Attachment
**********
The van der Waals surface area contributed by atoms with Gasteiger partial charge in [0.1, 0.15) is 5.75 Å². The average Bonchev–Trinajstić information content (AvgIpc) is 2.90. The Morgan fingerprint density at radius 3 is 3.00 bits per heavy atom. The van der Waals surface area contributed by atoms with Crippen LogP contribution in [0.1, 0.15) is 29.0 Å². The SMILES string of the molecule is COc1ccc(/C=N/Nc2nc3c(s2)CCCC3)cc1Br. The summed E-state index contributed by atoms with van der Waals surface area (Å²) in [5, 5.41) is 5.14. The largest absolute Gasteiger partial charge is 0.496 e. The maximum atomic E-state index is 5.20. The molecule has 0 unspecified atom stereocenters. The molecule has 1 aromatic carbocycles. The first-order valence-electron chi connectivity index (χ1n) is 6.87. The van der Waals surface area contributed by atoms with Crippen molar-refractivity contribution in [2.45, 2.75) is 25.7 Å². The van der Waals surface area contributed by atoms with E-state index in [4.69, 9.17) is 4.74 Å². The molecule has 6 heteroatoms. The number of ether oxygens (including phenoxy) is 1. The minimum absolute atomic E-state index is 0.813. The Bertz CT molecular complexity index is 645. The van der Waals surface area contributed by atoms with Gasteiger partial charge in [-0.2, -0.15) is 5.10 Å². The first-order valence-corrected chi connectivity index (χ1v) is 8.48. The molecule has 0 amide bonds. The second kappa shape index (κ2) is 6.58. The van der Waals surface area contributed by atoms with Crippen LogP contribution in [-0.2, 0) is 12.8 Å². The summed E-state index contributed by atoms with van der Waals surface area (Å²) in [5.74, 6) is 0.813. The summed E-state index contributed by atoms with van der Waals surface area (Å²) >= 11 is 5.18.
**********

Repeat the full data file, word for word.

The van der Waals surface area contributed by atoms with Gasteiger partial charge in [0.1, 0.15) is 5.75 Å². The average Bonchev–Trinajstić information content (AvgIpc) is 2.90. The Morgan fingerprint density at radius 3 is 3.00 bits per heavy atom. The van der Waals surface area contributed by atoms with Crippen LogP contribution in [0.1, 0.15) is 29.0 Å². The SMILES string of the molecule is COc1ccc(/C=N/Nc2nc3c(s2)CCCC3)cc1Br. The summed E-state index contributed by atoms with van der Waals surface area (Å²) in [5, 5.41) is 5.14. The largest absolute Gasteiger partial charge is 0.496 e. The maximum atomic E-state index is 5.20. The molecule has 0 unspecified atom stereocenters. The molecule has 1 aromatic carbocycles. The first-order valence-electron chi connectivity index (χ1n) is 6.87. The van der Waals surface area contributed by atoms with Crippen molar-refractivity contribution in [2.45, 2.75) is 25.7 Å². The van der Waals surface area contributed by atoms with E-state index in [4.69, 9.17) is 4.74 Å². The molecule has 6 heteroatoms. The number of ether oxygens (including phenoxy) is 1. The minimum absolute atomic E-state index is 0.813. The Bertz CT molecular complexity index is 645. The van der Waals surface area contributed by atoms with Gasteiger partial charge in [-0.2, -0.15) is 5.10 Å². The first-order valence-corrected chi connectivity index (χ1v) is 8.48. The molecule has 0 amide bonds. The second kappa shape index (κ2) is 6.58. The van der Waals surface area contributed by atoms with Crippen LogP contribution in [-0.2, 0) is 12.8 Å². The summed E-state index contributed by atoms with van der Waals surface area (Å²) in [5.74, 6) is 0.813. The summed E-state index contributed by atoms with van der Waals surface area (Å²) >= 11 is 5.18.